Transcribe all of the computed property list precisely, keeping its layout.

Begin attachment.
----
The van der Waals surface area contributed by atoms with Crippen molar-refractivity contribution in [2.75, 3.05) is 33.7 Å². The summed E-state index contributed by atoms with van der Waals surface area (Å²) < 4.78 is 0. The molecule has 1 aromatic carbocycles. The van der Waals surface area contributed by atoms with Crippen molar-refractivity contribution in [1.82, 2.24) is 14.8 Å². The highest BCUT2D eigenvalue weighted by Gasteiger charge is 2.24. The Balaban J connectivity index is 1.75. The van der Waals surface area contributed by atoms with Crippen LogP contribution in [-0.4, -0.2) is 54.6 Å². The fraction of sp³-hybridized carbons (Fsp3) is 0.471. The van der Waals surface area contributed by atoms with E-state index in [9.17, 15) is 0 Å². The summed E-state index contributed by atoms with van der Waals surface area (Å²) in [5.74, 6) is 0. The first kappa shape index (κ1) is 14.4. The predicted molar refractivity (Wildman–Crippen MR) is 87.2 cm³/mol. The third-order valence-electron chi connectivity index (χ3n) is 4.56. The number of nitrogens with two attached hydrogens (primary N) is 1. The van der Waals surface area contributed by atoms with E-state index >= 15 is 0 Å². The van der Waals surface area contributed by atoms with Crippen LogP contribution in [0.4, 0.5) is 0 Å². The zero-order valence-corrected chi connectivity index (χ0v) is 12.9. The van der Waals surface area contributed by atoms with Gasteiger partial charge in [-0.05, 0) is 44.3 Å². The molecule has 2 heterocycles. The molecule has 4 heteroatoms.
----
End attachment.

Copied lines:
The van der Waals surface area contributed by atoms with Crippen molar-refractivity contribution in [2.75, 3.05) is 33.7 Å². The summed E-state index contributed by atoms with van der Waals surface area (Å²) < 4.78 is 0. The molecule has 1 aromatic carbocycles. The van der Waals surface area contributed by atoms with Crippen molar-refractivity contribution in [1.82, 2.24) is 14.8 Å². The highest BCUT2D eigenvalue weighted by Gasteiger charge is 2.24. The Balaban J connectivity index is 1.75. The van der Waals surface area contributed by atoms with Crippen LogP contribution in [-0.4, -0.2) is 54.6 Å². The fraction of sp³-hybridized carbons (Fsp3) is 0.471. The van der Waals surface area contributed by atoms with E-state index in [9.17, 15) is 0 Å². The summed E-state index contributed by atoms with van der Waals surface area (Å²) in [5.74, 6) is 0. The first kappa shape index (κ1) is 14.4. The predicted molar refractivity (Wildman–Crippen MR) is 87.2 cm³/mol. The third-order valence-electron chi connectivity index (χ3n) is 4.56. The number of nitrogens with two attached hydrogens (primary N) is 1. The van der Waals surface area contributed by atoms with E-state index >= 15 is 0 Å². The van der Waals surface area contributed by atoms with Crippen LogP contribution in [0.4, 0.5) is 0 Å². The zero-order valence-corrected chi connectivity index (χ0v) is 12.9. The van der Waals surface area contributed by atoms with Gasteiger partial charge in [-0.05, 0) is 44.3 Å². The molecule has 2 heterocycles. The molecule has 4 heteroatoms.